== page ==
“Taking less than 50 percent was the watershed event for us,” he says. And since the company was already contemplating an exit from the venture, it was careful to negotiate provisions to protect its minority interest. One such provision gave Ball the right to veto future acquisitions, or alternatively, the right to sell its interest to partner Saint- Gobain immediately if Saint-Gobain made a move that might negatively affect Ball’s investment. Thus, when Saint-Gobain did propose an acquisition just one year into the venture, Ball prepared to invoke the clause.

“After a couple of angry conversations,” Hoover says, Saint-Gobain “came back and offered to buy us out.” Ball was happy with the $200 million price, which was 18 times the company’s pre­joint venture EBIT. And Ball suddenly, and happily, was out of glassmaking, far short of its seven-year plan, with cash to help it build itself into the nation’s largest aluminum-can maker. It later bought the can operations of Reynolds Metals Co.

“Candidly, it’s better to be lucky than good,” says Hoover. But he concedes that there may have been a bit more than luck in his exit planning. “In the glass industry, you could have predicted further consolidation”–and the likelihood that Saint-Gobain shortly would want to make an acquisition over which Ball would have veto power. “If we had not negotiated this veto right,” he notes, “we could have been stuck” for seven years.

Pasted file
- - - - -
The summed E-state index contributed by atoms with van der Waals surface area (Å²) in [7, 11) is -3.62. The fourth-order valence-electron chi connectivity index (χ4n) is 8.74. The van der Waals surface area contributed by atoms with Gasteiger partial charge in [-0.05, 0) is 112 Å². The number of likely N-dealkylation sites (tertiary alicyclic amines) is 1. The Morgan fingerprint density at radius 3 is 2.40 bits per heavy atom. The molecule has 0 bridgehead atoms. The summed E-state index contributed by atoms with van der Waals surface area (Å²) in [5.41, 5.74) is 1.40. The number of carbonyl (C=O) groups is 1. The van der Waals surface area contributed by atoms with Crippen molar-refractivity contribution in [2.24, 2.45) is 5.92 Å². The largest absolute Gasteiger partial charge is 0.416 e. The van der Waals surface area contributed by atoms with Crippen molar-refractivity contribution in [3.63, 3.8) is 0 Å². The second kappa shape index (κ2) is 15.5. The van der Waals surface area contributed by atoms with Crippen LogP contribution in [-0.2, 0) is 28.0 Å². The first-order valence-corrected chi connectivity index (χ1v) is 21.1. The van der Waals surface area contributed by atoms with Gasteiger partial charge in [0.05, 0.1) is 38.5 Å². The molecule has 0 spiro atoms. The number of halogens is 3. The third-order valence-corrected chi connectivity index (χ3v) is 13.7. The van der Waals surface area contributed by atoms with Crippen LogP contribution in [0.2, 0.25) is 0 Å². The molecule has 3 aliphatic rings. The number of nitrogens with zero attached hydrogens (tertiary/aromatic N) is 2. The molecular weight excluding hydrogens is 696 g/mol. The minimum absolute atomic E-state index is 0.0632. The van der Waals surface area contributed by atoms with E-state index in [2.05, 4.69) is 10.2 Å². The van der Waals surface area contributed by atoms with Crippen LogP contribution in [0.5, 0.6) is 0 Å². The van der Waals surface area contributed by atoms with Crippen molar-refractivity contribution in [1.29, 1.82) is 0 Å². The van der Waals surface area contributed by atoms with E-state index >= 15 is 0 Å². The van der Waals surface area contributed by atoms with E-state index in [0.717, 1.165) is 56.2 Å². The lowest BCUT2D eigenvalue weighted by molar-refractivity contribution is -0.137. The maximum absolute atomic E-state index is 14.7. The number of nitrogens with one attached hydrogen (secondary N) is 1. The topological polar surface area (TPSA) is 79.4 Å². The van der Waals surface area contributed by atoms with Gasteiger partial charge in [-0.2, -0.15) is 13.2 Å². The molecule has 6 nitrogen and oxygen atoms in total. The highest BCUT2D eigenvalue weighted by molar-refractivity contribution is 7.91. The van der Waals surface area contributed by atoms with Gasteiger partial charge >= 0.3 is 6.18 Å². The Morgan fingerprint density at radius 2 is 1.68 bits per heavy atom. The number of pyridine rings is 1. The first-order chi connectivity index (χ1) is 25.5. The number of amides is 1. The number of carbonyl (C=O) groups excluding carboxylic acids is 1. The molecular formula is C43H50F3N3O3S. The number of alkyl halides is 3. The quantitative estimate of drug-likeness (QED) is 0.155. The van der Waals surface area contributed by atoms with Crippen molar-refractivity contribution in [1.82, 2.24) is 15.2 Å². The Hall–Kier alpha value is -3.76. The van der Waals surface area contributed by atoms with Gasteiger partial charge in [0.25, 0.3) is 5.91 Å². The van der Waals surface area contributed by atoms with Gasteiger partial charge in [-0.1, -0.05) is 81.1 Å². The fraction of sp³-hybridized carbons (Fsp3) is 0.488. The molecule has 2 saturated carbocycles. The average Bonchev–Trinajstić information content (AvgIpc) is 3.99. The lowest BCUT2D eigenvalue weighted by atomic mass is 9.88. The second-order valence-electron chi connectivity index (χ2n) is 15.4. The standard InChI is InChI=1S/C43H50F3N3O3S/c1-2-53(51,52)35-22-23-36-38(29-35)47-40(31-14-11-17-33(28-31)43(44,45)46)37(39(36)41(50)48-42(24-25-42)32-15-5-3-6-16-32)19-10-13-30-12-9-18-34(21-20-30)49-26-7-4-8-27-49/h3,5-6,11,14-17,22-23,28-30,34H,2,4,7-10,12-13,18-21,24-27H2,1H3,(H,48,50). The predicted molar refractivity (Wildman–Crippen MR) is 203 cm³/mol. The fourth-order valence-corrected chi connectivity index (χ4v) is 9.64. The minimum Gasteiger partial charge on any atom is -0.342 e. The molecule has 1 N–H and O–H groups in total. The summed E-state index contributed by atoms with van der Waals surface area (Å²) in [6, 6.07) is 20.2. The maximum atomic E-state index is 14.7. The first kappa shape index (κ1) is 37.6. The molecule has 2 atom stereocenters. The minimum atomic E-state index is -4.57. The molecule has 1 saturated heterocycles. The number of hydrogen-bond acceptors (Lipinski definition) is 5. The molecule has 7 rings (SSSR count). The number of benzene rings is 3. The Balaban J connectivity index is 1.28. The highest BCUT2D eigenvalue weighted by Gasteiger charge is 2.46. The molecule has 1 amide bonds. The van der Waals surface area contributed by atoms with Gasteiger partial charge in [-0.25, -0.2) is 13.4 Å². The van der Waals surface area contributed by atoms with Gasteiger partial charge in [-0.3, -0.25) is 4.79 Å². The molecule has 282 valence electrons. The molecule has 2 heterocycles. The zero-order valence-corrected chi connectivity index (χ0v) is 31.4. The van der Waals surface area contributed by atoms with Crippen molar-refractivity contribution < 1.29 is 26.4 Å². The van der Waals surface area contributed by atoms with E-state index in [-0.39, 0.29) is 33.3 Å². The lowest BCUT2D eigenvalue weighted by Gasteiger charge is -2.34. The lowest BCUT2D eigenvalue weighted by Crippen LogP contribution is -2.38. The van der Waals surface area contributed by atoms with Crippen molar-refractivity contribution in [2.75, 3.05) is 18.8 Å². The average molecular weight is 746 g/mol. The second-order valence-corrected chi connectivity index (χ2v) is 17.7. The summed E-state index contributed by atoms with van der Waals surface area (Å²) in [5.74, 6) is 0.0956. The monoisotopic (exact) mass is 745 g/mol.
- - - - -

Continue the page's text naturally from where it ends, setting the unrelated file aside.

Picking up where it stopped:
“Doing Unnatural Things”

Few companies want to discuss a venture- related problem in detail–unless, of course, it’s a competitor’s problem. While Northwest Airlines’s Mickey Foret says all his company’s ventures have gone smoothly, and have exit clauses tailored to potential problems, he readily points to the acrimonious US Airways­ British Airways breakup as proof that care must be taken in writing the terms of ventures. “Our relationship with KLM requires us not to compete, and if we were to sign an agreement with British Airways, we would be in violation,” he says.

“In the airline business, alliances come in all shapes and sizes,” Foret notes. And for Northwest, they run from mere frequent-flier partnership programs to a KLM tie that is “a complete joint venturing on all of our flying across the Atlantic.” His guiding principle in relationships: Know thy partner–to get insight into your own company’s vulnerability in a joint venture. Awareness of that vulnerability, he says, helps you draw up more- intelligent exit terms.